Whoever the new coach is must know how to deal with owner Dan Snyder. I don’t mean that in a negative way, either. But there is an art to dealing with any owner. Marty Schottenheimer, for example, did not like to clue Snyder in on all that he wanted to know. He wanted to just worry about coaching. That’s fine, except that you need to understand your boss. This one likes to be informed. It’s his team; inform him.
Joe Gibbs was a master at this. You could see it during his four seasons, how he massaged Snyder and Vinny Cerrato’s egos during news conferences, etc. Made them feel like they were giving invaluable input all the time. Gibbs also knew when to let Snyder “win;” in other words, he knew when to pick his battles. Gibbs also knew Snyder idolized him. Who didn't?
As one person from that staff once said, “That way, when it came time to pick his fights with Dan, he’d get what he wanted. He managed Dan well.”
Mike Shanahan got a lot of what he wanted in terms of the facility – the bubble, moving training camp to Richmond. But, according to reports like this in The Washington Post from Rick Maese -- a good compilation of life under Snyder over 15 years -- he did not always get what he wanted when it came to, say, quarterbacks. None of this is breaking news because it’s slipped out over the years. The point is, however, if this is what’s being said from a certain side then it’s clear when there were other battles to fight, Snyder won.
Having general manager Bruce Allen in the building helps because he can serve better as a go-between to the coach and the owner than Cerrato ever could. I haven’t heard this said, but it just makes sense to me that Snyder has more respect for Allen than he did for Cerrato.
But the point is, any new coach must do a good job massaging this relationship with the owner. It just helps. I don’t care what line of work you do, ultimately you have to please your boss. Winning matters, but Schottenheimer had that team headed in the right direction and still got fired.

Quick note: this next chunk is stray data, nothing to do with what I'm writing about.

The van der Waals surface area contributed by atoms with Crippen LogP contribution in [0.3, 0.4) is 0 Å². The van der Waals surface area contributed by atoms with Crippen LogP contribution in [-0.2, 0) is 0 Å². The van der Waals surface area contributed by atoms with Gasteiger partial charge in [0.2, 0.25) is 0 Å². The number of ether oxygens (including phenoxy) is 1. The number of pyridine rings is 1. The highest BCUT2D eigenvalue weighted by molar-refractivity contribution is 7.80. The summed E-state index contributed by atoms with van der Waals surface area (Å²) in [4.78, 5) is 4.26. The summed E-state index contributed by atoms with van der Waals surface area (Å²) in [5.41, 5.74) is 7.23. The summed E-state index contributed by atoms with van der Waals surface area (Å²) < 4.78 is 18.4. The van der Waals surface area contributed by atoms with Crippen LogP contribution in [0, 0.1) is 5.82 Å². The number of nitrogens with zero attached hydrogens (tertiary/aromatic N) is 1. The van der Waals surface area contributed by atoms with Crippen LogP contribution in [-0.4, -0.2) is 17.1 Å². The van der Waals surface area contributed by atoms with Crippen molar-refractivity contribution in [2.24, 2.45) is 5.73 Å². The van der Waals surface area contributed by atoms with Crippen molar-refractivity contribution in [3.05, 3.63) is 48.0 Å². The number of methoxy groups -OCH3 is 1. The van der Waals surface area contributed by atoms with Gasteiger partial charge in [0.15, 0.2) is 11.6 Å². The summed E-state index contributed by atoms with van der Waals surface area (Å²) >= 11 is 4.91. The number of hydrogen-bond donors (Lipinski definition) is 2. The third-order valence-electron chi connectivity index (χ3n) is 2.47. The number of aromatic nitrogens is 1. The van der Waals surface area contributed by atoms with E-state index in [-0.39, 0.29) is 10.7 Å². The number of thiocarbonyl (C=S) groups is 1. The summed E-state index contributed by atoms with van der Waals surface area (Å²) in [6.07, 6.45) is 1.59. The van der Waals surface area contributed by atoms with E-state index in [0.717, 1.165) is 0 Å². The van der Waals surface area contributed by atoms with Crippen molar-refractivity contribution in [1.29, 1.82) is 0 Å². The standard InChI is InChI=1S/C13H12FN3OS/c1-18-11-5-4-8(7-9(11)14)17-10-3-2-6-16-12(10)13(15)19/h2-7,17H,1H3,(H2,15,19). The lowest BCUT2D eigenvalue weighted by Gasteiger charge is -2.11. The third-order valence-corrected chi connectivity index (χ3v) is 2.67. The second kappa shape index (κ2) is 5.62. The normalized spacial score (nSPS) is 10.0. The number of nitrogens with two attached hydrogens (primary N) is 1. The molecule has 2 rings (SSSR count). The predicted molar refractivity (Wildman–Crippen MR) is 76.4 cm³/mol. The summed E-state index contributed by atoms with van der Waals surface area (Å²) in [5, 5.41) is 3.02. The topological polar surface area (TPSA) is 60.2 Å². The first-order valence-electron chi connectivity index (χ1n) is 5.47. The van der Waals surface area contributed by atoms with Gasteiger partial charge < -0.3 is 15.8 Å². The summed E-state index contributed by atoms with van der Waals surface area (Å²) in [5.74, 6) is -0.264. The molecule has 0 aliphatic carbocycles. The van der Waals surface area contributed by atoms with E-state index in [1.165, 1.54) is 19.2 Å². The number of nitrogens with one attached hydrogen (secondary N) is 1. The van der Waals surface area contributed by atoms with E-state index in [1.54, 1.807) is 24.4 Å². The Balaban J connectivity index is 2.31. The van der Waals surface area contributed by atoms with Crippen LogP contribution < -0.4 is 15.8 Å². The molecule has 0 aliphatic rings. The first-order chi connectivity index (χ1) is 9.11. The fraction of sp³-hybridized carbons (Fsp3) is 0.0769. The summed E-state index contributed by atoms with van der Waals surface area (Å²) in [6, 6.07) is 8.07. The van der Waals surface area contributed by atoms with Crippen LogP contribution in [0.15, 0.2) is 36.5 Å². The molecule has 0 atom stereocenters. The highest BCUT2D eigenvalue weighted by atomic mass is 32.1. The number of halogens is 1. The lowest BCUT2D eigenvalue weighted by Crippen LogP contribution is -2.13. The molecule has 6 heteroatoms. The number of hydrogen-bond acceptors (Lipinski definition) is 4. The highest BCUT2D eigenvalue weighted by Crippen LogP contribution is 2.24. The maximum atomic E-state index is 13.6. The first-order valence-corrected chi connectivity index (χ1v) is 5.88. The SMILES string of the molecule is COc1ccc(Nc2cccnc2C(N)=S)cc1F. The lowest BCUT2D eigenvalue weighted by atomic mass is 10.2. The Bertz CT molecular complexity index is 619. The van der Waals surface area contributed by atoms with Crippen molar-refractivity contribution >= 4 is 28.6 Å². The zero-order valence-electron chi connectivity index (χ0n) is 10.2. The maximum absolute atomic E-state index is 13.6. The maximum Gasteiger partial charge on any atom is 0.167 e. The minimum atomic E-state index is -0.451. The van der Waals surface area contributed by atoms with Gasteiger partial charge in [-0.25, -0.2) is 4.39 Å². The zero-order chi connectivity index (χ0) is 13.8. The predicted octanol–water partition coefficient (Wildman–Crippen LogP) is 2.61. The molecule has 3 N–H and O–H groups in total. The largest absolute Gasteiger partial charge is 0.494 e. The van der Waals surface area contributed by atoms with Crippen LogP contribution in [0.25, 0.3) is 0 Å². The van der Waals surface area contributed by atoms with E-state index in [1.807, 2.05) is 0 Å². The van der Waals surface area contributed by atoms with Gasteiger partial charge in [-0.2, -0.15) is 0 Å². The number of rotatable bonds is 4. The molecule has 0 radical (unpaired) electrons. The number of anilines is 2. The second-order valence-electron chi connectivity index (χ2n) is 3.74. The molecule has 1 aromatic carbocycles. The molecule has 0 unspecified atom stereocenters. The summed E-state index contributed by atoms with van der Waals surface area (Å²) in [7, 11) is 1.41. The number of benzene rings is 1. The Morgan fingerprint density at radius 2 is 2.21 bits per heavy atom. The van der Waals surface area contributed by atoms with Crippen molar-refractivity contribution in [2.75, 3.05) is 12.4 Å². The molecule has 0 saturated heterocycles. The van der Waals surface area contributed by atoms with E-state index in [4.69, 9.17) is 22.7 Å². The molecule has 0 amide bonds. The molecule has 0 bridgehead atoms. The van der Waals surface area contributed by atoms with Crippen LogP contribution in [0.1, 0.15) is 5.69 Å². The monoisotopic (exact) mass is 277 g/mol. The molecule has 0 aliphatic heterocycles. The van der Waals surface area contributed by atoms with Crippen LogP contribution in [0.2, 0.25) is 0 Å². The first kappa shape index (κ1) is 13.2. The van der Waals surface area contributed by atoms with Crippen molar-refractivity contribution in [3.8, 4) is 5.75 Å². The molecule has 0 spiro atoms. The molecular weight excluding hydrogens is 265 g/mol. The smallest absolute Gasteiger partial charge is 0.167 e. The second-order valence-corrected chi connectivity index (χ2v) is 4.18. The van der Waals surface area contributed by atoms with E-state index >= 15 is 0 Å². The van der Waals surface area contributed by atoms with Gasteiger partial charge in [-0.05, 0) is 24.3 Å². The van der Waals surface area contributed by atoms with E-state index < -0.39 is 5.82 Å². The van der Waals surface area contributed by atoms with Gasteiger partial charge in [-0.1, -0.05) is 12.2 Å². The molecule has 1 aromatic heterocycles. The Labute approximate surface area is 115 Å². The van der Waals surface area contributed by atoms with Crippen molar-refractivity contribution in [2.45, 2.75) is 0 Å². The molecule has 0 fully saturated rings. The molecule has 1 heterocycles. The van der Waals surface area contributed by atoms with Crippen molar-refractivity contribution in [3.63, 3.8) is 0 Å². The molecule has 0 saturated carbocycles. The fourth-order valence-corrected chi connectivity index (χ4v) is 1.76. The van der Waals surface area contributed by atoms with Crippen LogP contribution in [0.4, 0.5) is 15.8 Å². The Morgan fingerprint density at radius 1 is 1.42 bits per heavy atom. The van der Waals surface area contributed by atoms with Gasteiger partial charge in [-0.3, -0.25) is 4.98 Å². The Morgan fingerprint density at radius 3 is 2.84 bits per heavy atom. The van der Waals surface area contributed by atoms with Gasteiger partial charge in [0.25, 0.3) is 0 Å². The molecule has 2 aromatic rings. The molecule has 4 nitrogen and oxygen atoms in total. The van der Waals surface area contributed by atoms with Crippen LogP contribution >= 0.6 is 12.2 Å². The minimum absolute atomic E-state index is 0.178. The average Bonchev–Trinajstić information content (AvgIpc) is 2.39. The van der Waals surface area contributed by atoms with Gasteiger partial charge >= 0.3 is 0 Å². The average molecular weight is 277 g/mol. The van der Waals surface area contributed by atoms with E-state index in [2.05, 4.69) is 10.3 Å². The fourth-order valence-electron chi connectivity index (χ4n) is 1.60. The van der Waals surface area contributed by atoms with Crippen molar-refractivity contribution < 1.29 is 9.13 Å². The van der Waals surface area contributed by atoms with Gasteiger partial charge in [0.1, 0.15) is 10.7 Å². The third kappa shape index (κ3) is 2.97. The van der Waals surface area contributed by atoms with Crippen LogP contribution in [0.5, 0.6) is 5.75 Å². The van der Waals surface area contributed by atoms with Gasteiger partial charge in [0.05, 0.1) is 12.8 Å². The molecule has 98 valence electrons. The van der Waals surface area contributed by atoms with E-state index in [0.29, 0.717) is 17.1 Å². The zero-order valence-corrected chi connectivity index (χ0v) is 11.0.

The lessons: Keep the owner informed. But the lessons for Snyder should be: let the football people make the football decisions. If there’s a tie and they ask for your input, then provide it. There’s been too much micromanaging at Redskins Park over the years, whether it’s from the owner or from a coach who dabbles in everything. Again, it’s their right. But when you don’t win? You change. It’s not enough to say someone wants to win. Learn how to win.
I go back to Gibbs. The Redskins had a chance under him because he knew how to deal with Snyder and he hired a terrific defensive staff and let them do their jobs. Also, you did not have coaches worried about players going to the owner during this regime, either. That will be an issue for some, especially if they feel Robert Griffin III's relationship with Snyder is too cozy.
By the way, if the guy Shanahan really wanted instead of Donovan McNabb was Marc Bulger -- as has been reported before -- then it's not as if either one was a great choice. Bulger did not attempt a pass after the 2009 season. Maybe Shanahan wasn't as sold on Robert Griffin III and was cajoled by the owner into trading up for him (though I don't recall hearing that until late in this season), but it's not as if other reported options have fared better. It was a lot to give up, yes, but it's highly possible they'd still be in need of a quarterback.
It’s why you have to have a certain personality to make it work (not just here, but many places). If you just look at a coach’s scheme and his X's and O's and make a judgment based off that -- good or bad -- you’re missing a huge part of what this job is about. A huge part. It's important to be creative and flexible, but this job is about managing people as much as any. Does the guy have a command and presence? Is he a leader? That's what matters.
I wrote off Jim Caldwell as a candidate, only because I had heard questions about how strong he was in certain areas. But I have since heard that the more people dig on him, the more they hear good things about his leadership and how he holds people accountable. He's also been ultra prepared in his interviews. So we'll see. It could make him a strong candidate for one of the four openings.
It’ll be interesting what happens here with Jay Gruden, who is interviewing Wednesday. Clearly there’s a familiarity with him – not just with Allen but with several people on the staff who remained (Sean McVay, Raheem Morris, Jim Haslett). Yes, some people have connected the dots and think that’s why Gruden ultimately will be hired. Again, we’ll see. I'll have more on him later. I also know the Redskins kept enough coaches around in case whomever they hired did not have a good pick of candidates (if they are hired later in the process, that is). Tampa and Houston both have an advantage when it comes to filling out a staff with their coaches hired so soon.